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J Bone Miner Metab. 2010 Jul;28(4):446-50. doi: 10.1007/s00774-009-0147-6. Epub 2010 Jan 7.

Cooperative effect of serum 25-hydroxyvitamin D concentration and a polymorphism of transforming growth factor-beta1 gene on the prevalence of vertebral fractures in postmenopausal osteoporosis.

Author information

1
Department of Internal Medicine, Tokyo Metropolitan Geriatric Hospital, 35-2 Sakae-cho, Itabashi-ku, Tokyo 173-0015, Japan. seimori1106@gmail.com

Abstract

A T869-->C polymorphism of the transforming growth factor-beta1 (TGF-beta1) gene is reported to be associated with genetic susceptibility to both osteoporosis and vertebral fractures. A low serum 25-hydroxyvitamin D [25(OH)D] level is known to be associated with a higher risk for hip fracture. This study aimed to assess a possible cooperative effect of the gene polymorphism and vitamin D status on vertebral fracture risk. The prevalence of vertebral fracture in 168 postmenopausal female patients with osteoporosis was analyzed, and its association with the TGF-beta1 gene polymorphism and serum 25(OH)D concentration was assessed cross-sectionally. The fracture prevalence increased according to the rank order of the TGF-beta1 genotypes CC < CT < TT, as expected. A significant difference was found not only between the CC and TT genotypes (P = 0.005) but also between the CC and CT genotypes (P < 0.05) when the patients with serum 25(OH)D of more than the median value [22 ng/ml (55 nmol/l)] were analyzed. On the other hand, when those with serum 25(OH)D of less than the median value were analyzed, the protective effect of the C allele against the fracture was blunted; statistical significance in the difference of the fracture prevalence was lost between the CC genotype and the other genotypes. These data suggest that vitamin D fulfillment is prerequisite for the TGF-beta1 genotype in exerting its full effect on the fracture prevalence.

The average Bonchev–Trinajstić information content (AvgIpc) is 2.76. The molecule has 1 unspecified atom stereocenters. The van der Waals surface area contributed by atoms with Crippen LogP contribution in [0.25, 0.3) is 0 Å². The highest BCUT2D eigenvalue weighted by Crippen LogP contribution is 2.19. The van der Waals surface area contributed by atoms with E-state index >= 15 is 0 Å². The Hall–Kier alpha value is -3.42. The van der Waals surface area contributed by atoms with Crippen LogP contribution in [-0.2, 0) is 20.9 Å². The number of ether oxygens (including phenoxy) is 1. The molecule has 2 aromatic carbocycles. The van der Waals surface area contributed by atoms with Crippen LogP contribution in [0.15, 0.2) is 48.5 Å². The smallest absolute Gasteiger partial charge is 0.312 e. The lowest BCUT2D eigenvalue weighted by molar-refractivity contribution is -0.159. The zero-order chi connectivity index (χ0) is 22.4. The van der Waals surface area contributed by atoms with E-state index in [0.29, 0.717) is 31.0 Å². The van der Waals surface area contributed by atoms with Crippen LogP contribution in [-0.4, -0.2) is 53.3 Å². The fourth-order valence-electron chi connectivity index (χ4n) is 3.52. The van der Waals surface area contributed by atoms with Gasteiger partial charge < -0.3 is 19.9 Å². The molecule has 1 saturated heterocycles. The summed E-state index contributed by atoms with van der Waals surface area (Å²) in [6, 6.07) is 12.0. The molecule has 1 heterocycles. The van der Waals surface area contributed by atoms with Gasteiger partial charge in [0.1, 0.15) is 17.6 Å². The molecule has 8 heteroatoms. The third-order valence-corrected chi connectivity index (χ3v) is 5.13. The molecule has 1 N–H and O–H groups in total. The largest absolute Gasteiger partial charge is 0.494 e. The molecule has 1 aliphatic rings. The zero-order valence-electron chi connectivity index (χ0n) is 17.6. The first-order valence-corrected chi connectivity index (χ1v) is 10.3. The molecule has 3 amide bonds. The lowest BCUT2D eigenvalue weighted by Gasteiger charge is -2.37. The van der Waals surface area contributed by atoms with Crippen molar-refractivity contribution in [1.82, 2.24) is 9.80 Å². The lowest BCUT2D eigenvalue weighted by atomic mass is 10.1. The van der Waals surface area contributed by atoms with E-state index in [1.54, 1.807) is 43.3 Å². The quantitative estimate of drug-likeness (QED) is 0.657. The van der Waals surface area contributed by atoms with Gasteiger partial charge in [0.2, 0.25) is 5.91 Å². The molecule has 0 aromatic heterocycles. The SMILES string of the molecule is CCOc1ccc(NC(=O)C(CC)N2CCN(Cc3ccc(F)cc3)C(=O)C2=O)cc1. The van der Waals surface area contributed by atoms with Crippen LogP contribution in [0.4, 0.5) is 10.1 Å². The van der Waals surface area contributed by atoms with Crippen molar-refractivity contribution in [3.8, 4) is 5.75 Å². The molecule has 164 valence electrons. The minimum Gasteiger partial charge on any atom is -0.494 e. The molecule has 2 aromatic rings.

PMID:
20052600
DOI:
10.1007/s00774-009-0147-6
[Indexed for MEDLINE]

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